by Stephen Glover
The tragic events in Gaza and Ukraine may be dominating the news, but even more terrible things are happening in Libya and Iraq. In both cases a naive and stupendously ill-conceived Western foreign policy is almost entirely to blame.
Many western embassies in Tripoli, including America’s, have closed, with diplomats deserting the city as fast as their legs will carry them, leaving the Libyans to their fate. Britain retains only a reduced embassy staff.
Meanwhile, in the north of Iraq — a country allegedly delivered into freedom from Saddam Hussein in 2003 — a psychopathic organisation called Islamic State (previously known as ISIS) is executing thousands of Shia Muslims and Christians as the central government in Baghdad looks on, powerless to intervene.
The largely untold story of the persecuted Iraqi Christian minority is especially shaming for those avowedly Christian leaders, George W. Bush and Tony Blair, who were responsible for the invasion of Iraq.
The largely untold story of the persecuted Iraqi Christian minority is especially shaming for those avowedly Christian leaders, George W. Bush (right) and Tony Blair (left), who were responsible for the invasion of Iraq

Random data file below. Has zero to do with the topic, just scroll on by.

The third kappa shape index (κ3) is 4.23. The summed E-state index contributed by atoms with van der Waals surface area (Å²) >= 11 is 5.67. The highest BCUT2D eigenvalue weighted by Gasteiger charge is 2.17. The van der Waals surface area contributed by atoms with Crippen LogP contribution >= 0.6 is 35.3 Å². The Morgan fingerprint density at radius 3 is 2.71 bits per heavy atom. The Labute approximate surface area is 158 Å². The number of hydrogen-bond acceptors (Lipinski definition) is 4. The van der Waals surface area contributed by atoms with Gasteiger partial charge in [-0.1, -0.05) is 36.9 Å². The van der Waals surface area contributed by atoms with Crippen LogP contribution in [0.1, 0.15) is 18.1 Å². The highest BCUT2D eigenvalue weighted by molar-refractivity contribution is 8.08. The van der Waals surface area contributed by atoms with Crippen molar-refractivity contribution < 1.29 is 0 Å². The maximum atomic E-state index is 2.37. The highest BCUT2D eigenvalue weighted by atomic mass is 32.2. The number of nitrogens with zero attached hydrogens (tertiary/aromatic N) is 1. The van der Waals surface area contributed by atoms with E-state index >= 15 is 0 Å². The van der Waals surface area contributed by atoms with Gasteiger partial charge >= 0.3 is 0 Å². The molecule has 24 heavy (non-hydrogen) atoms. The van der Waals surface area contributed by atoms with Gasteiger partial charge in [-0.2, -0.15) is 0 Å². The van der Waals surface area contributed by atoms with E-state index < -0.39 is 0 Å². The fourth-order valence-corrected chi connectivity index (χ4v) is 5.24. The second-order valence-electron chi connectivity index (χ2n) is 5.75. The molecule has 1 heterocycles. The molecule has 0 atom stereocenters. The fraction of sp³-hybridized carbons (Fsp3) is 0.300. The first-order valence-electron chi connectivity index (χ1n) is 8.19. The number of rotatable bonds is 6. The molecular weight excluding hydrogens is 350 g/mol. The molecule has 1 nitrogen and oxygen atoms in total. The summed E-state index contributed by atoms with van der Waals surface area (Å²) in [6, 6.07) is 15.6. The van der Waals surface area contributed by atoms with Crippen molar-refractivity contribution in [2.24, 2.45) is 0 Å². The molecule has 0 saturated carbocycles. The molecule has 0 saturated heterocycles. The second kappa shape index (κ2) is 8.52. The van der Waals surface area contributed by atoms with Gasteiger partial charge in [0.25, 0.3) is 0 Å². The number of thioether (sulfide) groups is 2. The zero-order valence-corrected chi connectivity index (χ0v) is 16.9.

For however revolting Saddam Hussein may have been, he did at least tolerate Iraq’s Christian community, which at one time was almost 1.5 million-strong. In the years following the invasion, the number of Christians dwindled to 300,000.
Then, last month, Islamic State captured Mosul, Iraq’s second biggest city, which still had a sizeable Christian minority. Islamic State issued them with an ultimatum: if they did not convert to Islam by noon on July 19, they would pay a fine or be executed.
A vast exodus has taken place so that, according to Canon Andrew White, a brave Anglican priest resident in Baghdad: ‘It looks as though the end [of Christianity in Iraq] could be very near.’
This is a Christian community that was one of the oldest in the world. The earliest church building to have been discovered is at Dura-Europos in Syria on the Euphrates, close to the border with Iraq. Its murals were painted between 232 AD and 256 AD, three-quarters of a century before the Roman emperor, Constantine, recognised Christianity.
I dwell on the Christians in Iraq obviously not because their lives are more precious than those of the no-less-terrorised Shia Muslims, but because one might have expected Christian leaders to have spared a thought for them before they set about tearing apart the country’s social fabric.
If Saddam Hussein were still in power, Islamic State would not be on the rampage in northern Iraq and the lives of thousands of Christians and Shias would not have been lost.
And it is also certain that the number of people who have died since the invasion — as many as 500,000, according to reputable studies — far exceeds the number of victims of Saddam Hussein during his much longer period in power. No doubt thousands more innocent people are doomed to be killed…